DNA Tests – Who am I?

November 12, 2018

 

Okay, how many of you have gone out and had a DNA test?  Ancestry, 23 and Me, My Heritage, Living DNA, GPS Origins… They are all out there.  Over the past few years, this huge trend to learn about your family history, origins and heritage has spawned an entire new industry.  Many of my friends and family have done this – just recently, so have I.

 

For me, it was after seeing, hearing and reading all about this heritage search from friends and family (including my wife), did I finally relent and have mine tested. I also received the DNA kit as a gift from my wife, so what was I gonna do – re-gift it?

Upon sending it in, I wasn’t sure what I wanted – a surprise or affirmation?  Going in, I felt pretty confident as to my roots – and this is after I’d spent most of my youth wondering about my nationality.

 

Let me back up just a bit.  If you’d read a recent blog – you would know I was adopted in my youth.  I was placed in foster homes beginning at the age of 3, and eventually was adopted at age 7.  Even though I was young, I was aware of one side of family very well. My mother was Japanese, having married my father when he was stationed over there a couple of years before I was born. And of course, being half Japanese, you kind of looked it as well.  The other half of me, I had no idea. My father’s side of the family was from Milwaukee, Wisconsin, about five states and 2,000 miles away.  Since my father was in the military, he wasn’t around much. So when they family split up, we knew nothing.

 

My adoptive parents were Eastern European and Swedish ancestry and were very proud of that. I definitely didn’t look like them.  Because of that, I spent a good amount of my youth hearing people ask me about my nationality - Indian (Native American today)? Chinese? Mexican? Filipino?  My response was always, “half-Japanese and Heintz-57.”  By now, having been split up from my siblings and parents, I simply had no idea.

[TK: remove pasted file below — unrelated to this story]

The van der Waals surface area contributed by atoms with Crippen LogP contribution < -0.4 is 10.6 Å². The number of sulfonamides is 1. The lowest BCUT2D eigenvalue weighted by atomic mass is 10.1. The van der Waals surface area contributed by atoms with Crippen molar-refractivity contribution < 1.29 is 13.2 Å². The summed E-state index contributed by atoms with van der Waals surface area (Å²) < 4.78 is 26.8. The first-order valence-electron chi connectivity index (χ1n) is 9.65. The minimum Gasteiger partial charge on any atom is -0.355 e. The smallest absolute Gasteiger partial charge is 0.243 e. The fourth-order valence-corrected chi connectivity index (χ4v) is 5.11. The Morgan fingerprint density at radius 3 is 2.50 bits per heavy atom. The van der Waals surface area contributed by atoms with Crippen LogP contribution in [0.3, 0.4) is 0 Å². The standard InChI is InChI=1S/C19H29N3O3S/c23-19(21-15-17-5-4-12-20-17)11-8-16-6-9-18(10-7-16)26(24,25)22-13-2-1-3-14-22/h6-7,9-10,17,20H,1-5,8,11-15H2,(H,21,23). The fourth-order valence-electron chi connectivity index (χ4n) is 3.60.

Eventually, 20 years later, I reconnected with siblings and mother and, just as importantly, my paternal grandmother. (The story of our family break-up and reconnection is for another time.) It was early in the reunion that I was able to get an answer to the lingering question of my heritage.  I recall one of the first questions to my grandmother was about my ethnicity. Having flown back to Milwaukee to meet her, she was able answer my questions about my father’s side of the family.  Finally. No more Heintz 57!  Besides my half Japanese side from my mother, I found out my ‘other half’ on my father’s side consists of 3/8’s Polish and a 1/8 German.  Finally!

Now, where was I? Oh, back to the DNA testing packet.  After waiting 3 months or so, I got my results.  Was I expecting something new or surprising? Honestly, after wanting to find my identity for so long, I just wanted confirmation who I was.  I was done with surprises.  Well, guess what?  I’m only 49% Japanese (Asian) and 40% Eastern European (specifically in Poland).  Five percent is Scandinavian and the rest is a scattering of ‘other’.  I got my confirmation.

 

For others who have doubts about their ethnicity or simply want to trace their roots, I say go for it!  It’s exciting and creates a connection with places and people around the world. There’s a certain pride that comes from your roots. When the World Cup is going on, I find myself connecting with Japan and Poland.  My wife and I are going with friends to Hungary next summer to where each wife’s family heritage originates.  While we may not be able to trace specific family ties, the connection is still strong enough for us to travel there. Japan will be our next foreign trip.

As individuals and as families, we are who we are because of our past. It’s because of those family members who made decisions and experienced events that define us today.  For each us, we carry on that same power and responsibility. The choices we have made and the experiences we have gone through have shaped the legacy of each of your families.  Those decisions made a generation or two generations ago define each of us.

 

Connecting to that, is what the DNA test does and what people in general seek from the family history. I truly think people, in general, are social beings. We like to connect, share and feel like we belong.  For me, these DNA tests help you do just that.

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